Minimal residual disease (MRD) is the name given to small numbers of leukaemic cells that remain in the patient during treatment, or after treatment when the patient is in remission (no symptoms or signs of disease). It is the major cause of relapse in cancer and leukaemia. Up until a decade ago, none of the tests used to assess or detect cancer were sensitive enough to detect MRD. Now, however, very sensitive molecular biology tests are available – based on DNA, RNA or proteins – and these can measure minute levels of cancer cells in tissue samples, sometimes as low as one cancer cell in a million normal cells.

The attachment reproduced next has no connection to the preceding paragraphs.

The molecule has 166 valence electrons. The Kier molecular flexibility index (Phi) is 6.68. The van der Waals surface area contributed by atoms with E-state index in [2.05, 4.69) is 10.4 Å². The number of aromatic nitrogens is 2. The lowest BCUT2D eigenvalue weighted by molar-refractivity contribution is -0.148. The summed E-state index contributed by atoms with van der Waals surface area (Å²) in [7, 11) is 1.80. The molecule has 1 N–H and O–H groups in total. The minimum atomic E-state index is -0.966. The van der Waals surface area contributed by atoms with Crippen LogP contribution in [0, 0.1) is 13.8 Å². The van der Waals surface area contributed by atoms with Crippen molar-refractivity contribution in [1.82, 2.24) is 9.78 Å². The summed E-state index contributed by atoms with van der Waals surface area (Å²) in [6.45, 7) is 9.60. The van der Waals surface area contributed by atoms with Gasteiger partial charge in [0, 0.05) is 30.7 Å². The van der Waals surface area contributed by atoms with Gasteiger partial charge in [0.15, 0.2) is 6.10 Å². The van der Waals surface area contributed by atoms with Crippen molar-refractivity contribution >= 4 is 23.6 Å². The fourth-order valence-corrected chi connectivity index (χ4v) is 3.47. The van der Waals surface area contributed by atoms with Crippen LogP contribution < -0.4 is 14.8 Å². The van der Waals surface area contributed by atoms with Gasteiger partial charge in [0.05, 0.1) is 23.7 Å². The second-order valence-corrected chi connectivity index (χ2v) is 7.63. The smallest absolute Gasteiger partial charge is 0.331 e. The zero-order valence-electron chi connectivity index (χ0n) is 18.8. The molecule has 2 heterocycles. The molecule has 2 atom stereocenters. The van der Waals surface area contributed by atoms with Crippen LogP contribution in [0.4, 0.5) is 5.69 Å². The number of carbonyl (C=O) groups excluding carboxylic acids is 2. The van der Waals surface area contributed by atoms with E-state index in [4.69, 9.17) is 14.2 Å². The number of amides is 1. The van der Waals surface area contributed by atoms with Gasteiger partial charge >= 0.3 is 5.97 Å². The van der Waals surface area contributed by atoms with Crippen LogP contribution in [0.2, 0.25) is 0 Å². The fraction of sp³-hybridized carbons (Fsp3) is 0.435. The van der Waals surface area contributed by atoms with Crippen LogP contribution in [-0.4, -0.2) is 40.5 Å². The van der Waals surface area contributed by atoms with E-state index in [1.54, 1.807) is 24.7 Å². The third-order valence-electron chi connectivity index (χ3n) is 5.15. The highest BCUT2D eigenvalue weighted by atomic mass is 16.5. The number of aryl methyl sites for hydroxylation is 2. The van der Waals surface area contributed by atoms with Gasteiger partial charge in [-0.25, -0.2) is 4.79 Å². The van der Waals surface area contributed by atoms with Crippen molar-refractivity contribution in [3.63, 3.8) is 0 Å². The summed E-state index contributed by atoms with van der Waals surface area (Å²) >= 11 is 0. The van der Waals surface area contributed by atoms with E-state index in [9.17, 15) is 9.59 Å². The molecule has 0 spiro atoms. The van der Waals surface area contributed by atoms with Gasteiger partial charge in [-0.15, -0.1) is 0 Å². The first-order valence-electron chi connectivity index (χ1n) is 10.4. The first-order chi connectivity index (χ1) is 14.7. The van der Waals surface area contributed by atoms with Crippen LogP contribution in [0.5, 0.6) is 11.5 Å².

In cancer treatment, particularly leukaemia, MRD testing has several important roles: determining whether treatment has eradicated the cancer or whether traces remain, comparing the efficacy of different treatments, monitoring patient remission status and recurrence of the leukaemia or cancer and choosing the treatment that will best meet those needs (personalization of treatment).
The tests are not simple, are often part of research or trials, and some have been accepted for routine clinical use.
Read more about Minimal Residual Disease: Background: The Problem of Minimal Residual Disease (MRD), Treatment
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